State, local governments payrolls to continue decline
Local, state and federal governments employ more people in northern Nevada than all region’s retail establishments combined.
Government jobs proved to be about as stable as positions down at the mall in the last year, and more turmoil may lie ahead.
About 29,800 people hold government jobs in the Reno-Sparks area (one in six workers in the metro area works for government), and Carson City accounts for another 11,500 jobs. That’s a decline of about 700 jobs in the past year, and city and county governments have been especially hard hit.
Washoe County, for instance, has cut about 500 jobs, and most of its remaining workforce of approximately 2,700 took a 2.5 percent pay cut beginning in February.
County Manager Katy Simon says the reduced staff is likely to be the new reality.
“Our employment will not grow,” she says, looking into 2010 and the first half of 2011.
On the other hand, Simon says the county government will hire a few workers to fill vacancies that arise in public safety or positions that are legally mandated.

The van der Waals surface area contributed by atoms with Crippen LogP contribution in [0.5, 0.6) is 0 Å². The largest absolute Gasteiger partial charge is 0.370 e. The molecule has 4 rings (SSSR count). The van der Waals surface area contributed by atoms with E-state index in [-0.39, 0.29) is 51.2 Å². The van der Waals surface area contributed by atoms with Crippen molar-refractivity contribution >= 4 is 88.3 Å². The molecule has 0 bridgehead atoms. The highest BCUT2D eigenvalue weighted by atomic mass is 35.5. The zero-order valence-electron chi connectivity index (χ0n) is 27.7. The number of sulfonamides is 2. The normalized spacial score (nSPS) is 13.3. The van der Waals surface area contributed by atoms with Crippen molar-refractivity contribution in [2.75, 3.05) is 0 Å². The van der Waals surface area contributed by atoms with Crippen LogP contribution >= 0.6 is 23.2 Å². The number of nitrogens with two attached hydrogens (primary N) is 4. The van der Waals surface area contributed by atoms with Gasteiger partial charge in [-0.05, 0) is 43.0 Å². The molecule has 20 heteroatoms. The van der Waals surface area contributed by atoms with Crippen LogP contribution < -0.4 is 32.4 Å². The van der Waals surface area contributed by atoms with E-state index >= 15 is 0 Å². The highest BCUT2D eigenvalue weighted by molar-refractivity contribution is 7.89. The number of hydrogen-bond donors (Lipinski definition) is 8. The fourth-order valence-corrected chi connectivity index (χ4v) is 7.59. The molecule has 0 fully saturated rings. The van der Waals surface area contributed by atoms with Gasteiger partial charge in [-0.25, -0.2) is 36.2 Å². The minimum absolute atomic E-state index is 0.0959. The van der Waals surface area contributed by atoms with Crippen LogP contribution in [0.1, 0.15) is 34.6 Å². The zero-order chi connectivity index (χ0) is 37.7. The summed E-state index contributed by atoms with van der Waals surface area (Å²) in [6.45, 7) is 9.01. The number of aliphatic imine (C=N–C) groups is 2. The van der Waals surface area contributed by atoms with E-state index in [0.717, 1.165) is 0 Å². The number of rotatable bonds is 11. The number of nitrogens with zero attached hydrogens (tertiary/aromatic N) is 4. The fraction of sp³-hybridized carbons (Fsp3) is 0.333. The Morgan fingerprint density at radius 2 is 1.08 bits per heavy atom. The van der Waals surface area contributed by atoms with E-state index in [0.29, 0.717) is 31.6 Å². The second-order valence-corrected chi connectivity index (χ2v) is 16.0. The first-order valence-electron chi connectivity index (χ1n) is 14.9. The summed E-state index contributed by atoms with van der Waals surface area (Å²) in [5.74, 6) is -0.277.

“We can’t continue to freeze every position that comes open,” she says.
City governments, too, are feeling the pinch.
The City of Sparks, for instance, is currently offering a voluntary separation plan to its employees. The plan, which offers 75 percent of their current salaries to participating employees, is designed to save as much as $2.7 million, says city spokesman Adam Mayberry. The city currently has 544 regular fulltime employees and 293 temporary employees, although Mayberry says the trend clearly is toward fewer jobs during 2010.
State employment, which accounts for about 8,000 jobs in Carson City and 10,200 jobs in the Reno-Sparks area, may be headed down as well.
Gov. Jim Gibbons this month told state department heads to develop plans to cut spending by 1.4 percent and 3 percent. A few weeks later, he asked them to look at even deeper cuts of 6, 8 and 10 percent.
The governor has said that more layoffs, temporary furloughs or pay cuts are likely.
But the number of jobs that might be cut remains unknown, and leaders of the Legislature say that layoffs should be the state’s final option.
State jobs account for 26 percent of all employment in Carson City.
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